According to healthcare accrediting agencies such as The Joint Commission, unintended retained surgical objects are sentinel events. This means that under the standard of care and accreditation mandates, it’s a “never event” for surgeons and operating room staff to ever leave items such as sponges, surgical towels, or sharps (needles) in a patient’s body after surgery.
Despite these high standards, these incidents continue to occur. Over the past few years, we’ve represented clients who’ve faced medical problems and additional surgeries over retained sponges, as well as two separate cases where large surgical towels were left in patient abdomens.
From a legal perspective, these pose some interesting issues because of the fact that the surgeon or operating room staff left something inside of them is inherently and discoverable to a patient.
Texas law has rather strict deadlines as to when a medical malpractice claim may be filed. The two-year statute of limitations generally begins ticking when the medical malpractice incident occurred. There are some legal doctrines, though, that can be used to toll or extend the statute of limitations.
Retained surgical items are the textbook example for application of the uniquely Texan protection for plaintiffs called the Open Courts Doctrine. The Open Courts provision of the Texas Constitution states that all “courts shall be open, and every person for an injury done him, in his lands, goods, person or reputation, shall have remedy by due course of law.”
In addition to the two-year statute of limitations, the 2003 round of tort reform created a 10-year statute of repose that’s intended to close the door on any healthcare liability claims.
In interpreting the statute, though, the Texas Supreme Court has held that retained sponge cases are a unique type of claim that falls within the Open Courts Doctrine and, thus, can defeat both the two-year statute of limitations and the 10-year statute of repose.
One of the best opinions discussing the Open Courts Doctrine in retained sponge cases was entered by the Texas Supreme Court back in 2010. The case is styled Walters v. Cleveland Regional Medical Center et al., 307 S.W.3d 292 (Tex. 2010). You can read the opinion here.
In that case, a gynecologist performed a tubal ligation on a patient following the birth of her child. As required by the standard of care, the operating room staff counted all sponges that were used.
The purpose of a count at the end of a surgery is to make sure that no disposal items are accidentally left inside the patient’s body. Unfortunately, in violation of the standard of care, the count was wrong and a sponge was left inside the patient’s body.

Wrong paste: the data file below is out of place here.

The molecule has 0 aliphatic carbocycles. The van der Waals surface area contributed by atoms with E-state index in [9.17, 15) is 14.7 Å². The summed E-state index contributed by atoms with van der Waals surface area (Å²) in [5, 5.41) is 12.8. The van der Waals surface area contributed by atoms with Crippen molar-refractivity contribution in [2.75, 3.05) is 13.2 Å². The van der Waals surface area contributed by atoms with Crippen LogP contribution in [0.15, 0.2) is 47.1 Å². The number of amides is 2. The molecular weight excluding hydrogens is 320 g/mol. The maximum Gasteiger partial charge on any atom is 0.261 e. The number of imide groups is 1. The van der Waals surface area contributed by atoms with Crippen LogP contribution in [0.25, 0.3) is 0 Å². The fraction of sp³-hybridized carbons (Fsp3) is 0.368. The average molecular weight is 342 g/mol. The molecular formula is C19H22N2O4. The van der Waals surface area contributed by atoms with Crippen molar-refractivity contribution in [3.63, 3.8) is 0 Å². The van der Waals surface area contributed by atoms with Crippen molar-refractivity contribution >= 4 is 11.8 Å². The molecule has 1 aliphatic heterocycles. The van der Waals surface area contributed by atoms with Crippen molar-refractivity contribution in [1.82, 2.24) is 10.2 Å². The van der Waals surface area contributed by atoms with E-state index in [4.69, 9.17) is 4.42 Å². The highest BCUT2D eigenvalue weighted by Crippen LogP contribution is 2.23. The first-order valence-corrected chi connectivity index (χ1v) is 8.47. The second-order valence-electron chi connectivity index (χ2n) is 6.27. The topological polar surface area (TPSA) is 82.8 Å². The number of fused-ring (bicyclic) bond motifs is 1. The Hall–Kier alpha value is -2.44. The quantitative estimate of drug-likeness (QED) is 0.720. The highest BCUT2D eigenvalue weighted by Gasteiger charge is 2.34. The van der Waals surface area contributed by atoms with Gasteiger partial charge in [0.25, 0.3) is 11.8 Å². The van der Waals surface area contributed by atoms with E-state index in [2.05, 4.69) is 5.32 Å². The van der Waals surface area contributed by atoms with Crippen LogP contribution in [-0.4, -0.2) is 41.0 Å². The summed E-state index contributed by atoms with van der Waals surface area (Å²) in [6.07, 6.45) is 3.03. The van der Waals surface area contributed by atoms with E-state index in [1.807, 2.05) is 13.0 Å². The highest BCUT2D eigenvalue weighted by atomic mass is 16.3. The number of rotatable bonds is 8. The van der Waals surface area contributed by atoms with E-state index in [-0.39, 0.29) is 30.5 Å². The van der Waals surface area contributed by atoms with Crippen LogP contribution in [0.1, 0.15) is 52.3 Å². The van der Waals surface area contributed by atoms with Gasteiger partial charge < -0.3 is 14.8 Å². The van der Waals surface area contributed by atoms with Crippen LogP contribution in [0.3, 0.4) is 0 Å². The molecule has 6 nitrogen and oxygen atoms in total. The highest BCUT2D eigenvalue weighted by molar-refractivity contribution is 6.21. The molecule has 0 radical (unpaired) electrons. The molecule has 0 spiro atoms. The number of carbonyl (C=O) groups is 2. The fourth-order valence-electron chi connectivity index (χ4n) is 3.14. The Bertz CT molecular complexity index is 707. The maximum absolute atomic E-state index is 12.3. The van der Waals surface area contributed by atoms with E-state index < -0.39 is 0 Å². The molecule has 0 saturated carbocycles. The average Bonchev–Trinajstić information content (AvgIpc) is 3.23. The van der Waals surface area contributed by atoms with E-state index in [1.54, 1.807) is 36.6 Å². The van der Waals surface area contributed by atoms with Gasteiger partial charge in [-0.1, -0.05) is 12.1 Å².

After the surgery, the patient complained about abdominal cramping, but the hospital nursing staff downplayed the concerns as being normal after childbirth and from having gas pumped into her abdomen for the procedure.
In a follow-up appointment with the gynecologist a week after surgery, the patient shared that she continued have cramping. The gynecologist felt that the cramping wasn’t worrisome because it was caused by uterine contractions that are common when a mom is nursing her child.
Over the next nearly 10 years, the patient saw a number of physicians from different specialties about various medical conditions. She was given different diagnoses, but nothing seemed to help alleviate her ongoing pain and discomfort. Her medical records were clear about one thing, though: Her pain was getting progressively worse.
Finally, over nine years after her tubal ligation surgery, she saw a new gynecologist, who discovered an unusual lump. He referred her to a surgeon, who took her to the operating room for surgery and discovered the long-retained sponge.
Less than two months after that surgery, the patient filed a lawsuit against the original hospital and gynecologist. The defendants quickly moved for summary judgment, alleging that her claim was barred by the two-year statute of limitations.
The trial court ruled in favor of the defendants, dismissing the case. The Houston court of appeals affirmed the decision, and the plaintiff took it to the Texas Supreme Court, where the court entered an order reducing the lower court decisions, concluding that:
“Sponge cases are sui generis. They rarely occur, they never occur absent negligence, and when they do occur, laypeople are hard-pressed to discover the wrong. Our cases recognize this, as do many legislatures, which exempt foreign-object claims from limitations and repose periods. Our own Legislature imposed a reasonable ten-year repose period on all malpractice claims-with no carve-out for sponge cases-a statute we uphold today in Rankin against an Open Courts challenge. The Legislature did nothing to alter courts' treatment of late-filed sponge cases following Neagle, where we allowed an Open Courts challenge to limitations. Treating the two-year limitations period as absolute in all circumstances would render the new statute of repose meaningless.”
The application of the statute of limitations in statutory repose in Texas law can be complicated for inexperienced attorneys. If you been seriously injured from health care in Texas and have concerns that your claim may be time-barred, then contact a top-rated experienced Houston, Texas medical malpractice lawyer for help in evaluating your potential case.